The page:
Takethem to word and show them insert, document elements, etc. to create a table of contents. Have simple headings ready so it’ll work.http://baconipsum.com/?paras=5&type=all-meat Go to word doc and walk through simple steps of headers and creating a table of contents
Differs from appendices a bit. Figures and tables are more visuals. You will often see photos, maps, etc. whereas with an appendix, located at the end of the body, will contain more text, numbers, data, etc. If you questions which it is more than likely it is an appendix.
Preface slightly less formal if you also have an introduction.
Remember, certain members of a company may read only certain parts of your report, so each section needs to make sense. If you introduce a term in one section using symbols, you may have to thoroughly explain in the following section. You have to do it in a way that doesn’t lead the reader to get bored or think you think they are slow… Balance and consistency.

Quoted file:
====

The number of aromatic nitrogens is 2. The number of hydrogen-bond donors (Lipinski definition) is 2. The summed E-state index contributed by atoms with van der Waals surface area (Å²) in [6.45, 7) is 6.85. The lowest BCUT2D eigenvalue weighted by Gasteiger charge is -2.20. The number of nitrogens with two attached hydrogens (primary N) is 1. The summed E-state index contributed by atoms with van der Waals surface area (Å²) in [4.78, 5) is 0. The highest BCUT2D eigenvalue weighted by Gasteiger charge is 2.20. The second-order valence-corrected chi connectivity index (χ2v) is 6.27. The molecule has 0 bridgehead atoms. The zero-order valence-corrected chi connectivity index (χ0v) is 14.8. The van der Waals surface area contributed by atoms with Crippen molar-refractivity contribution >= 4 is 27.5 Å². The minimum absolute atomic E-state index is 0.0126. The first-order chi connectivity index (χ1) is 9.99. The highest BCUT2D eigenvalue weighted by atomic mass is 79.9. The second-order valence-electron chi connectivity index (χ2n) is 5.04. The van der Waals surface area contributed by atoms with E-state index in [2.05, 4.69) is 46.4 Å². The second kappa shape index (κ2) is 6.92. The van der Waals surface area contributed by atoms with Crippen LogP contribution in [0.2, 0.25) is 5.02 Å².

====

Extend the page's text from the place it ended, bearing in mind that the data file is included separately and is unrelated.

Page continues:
Usually about 10% of the entire length. Like a conclusion, should be written last even though it proceeds the rest of the body. Must reflect the report’s final contents. Can highlight certain areas if you want. Kinda like a cover letter to a resume. Needs to reflect the meat, but up to you what you want to really point out and highlights. It must not refer to figures or contain weird symbols used in report. See checklist on page 400 of text!!
For instance, if the intro states that the report’s objective is to assess the market for new product, then the conclusion should focus on the requirements of the new market examined and on how appropriate the new product is for that market.
Not going into detail about this
Not sure if yours will be extensive enough to have an index
Hesitant to put an actual page # on it, but I think that the body of your paper probably should not be less than eight pages. Add abstract, toc, references, bibliography and we have 12ish pages. If you include appendixes and glossary, which I highly recommend, you will be at 15ish.
Writing Formal Reports
Written for many reasons• Research into new development• Explorations of the feasibility of a new product or service• End-of-year review
More than one audience• Formal reports are organized to address the needs of more than one audience• Different positions reading different sections• Executive summary and abstract exist independently